Described as ‘one of the most notable public successes of blockchain technology’ (Dowling, 2022, p.1), NFTs represent endless possibility because almost anything digital can be an NFT. Much of the hype and conversation around NFTs centre on the world of art where NFTs came to be seen as a response to the ‘art world’s need for authentication and provenance in an increasingly digital world’ (Thaddeus-Johns, 2021). The first time I ever heard of NFTs was from the sale of Beeple’s ‘Everdays – The First 500 days’, a digital artwork that sold for a record $69.3 million in March of 2021 (Reyburn, 2021). A collage of images created daily from 2007 to 2021, and notably published online every day in that time period, the sale was the first time that the luxury auction house Christie’s accepted, here Ether, accepted cryptocurrency as a form of payment (Reyburn, 2021). This sale from a two-centuries old institution was widely interpreted as bolstering the legitimacy of cryptocurrency (Reyburn, 2021). As a result, an ‘NFT gold rush’ followed wherein around $44 billion was spent on around 6 million NFTs in the year that followed (Gopnik, 2022).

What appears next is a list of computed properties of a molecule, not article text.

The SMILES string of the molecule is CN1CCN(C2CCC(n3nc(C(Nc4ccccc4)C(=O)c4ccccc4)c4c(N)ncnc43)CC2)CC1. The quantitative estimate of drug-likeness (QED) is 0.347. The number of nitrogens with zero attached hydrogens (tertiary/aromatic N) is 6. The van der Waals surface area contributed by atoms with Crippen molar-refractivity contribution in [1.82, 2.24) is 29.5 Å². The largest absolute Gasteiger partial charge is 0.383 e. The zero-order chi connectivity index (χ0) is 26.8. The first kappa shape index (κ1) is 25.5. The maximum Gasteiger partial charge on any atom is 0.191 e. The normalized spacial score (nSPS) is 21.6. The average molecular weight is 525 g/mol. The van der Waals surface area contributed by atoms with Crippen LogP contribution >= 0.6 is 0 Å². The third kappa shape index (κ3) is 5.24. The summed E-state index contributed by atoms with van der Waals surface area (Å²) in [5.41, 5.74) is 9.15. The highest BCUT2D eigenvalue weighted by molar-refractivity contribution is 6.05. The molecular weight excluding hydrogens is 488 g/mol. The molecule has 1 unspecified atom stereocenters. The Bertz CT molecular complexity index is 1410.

When I first read about Beeple’s revolutionary sale, I was confused. The same JPEG I could download right now from the Christie’s website is presumably the same thing that the buyer, MetaKovan, described as a steal when he paid almost $70 million for it (Reyburn, 2021). So, what is so attractive about NFTs? NFTs provide monetary value to what has, up until now, been, monetarily speaking, value-less goods. Kevin McCoy, the co-creator of the first NFT, described the creation as arising from a desire to ‘assert authorship, and to transfer ownership’ (Gobnik, 2022) of digital creations that can, by virtue of existing online, be copied and replicated endlessly and without corruption. McCoy argues that the NFT gives digital artists the ability to sell their work in a similar way, and with similar ease, to artists working with physical objects (Gobnik, 2022). This, coupled with the original artist’s ability to earn money from resales, makes McCoy’s goal, to allow artists ‘survive and thrive’ (Gobnik, 2022), not only plausible but seemingly a reality. And yet, in reality, much like many trends that consume pop culture, those that benefit most are a publicised few. Most NFTs sell for less than $400, a value that does not even cover the cost of the blockchain, and most never get resold, making the resell feature almost redundant (Gobnik, 2022). Instead, the hype around NFTs can be seen as an extension of capitalistic greed that makes the ‘cryptorich richer’ (Gobnik, 2022).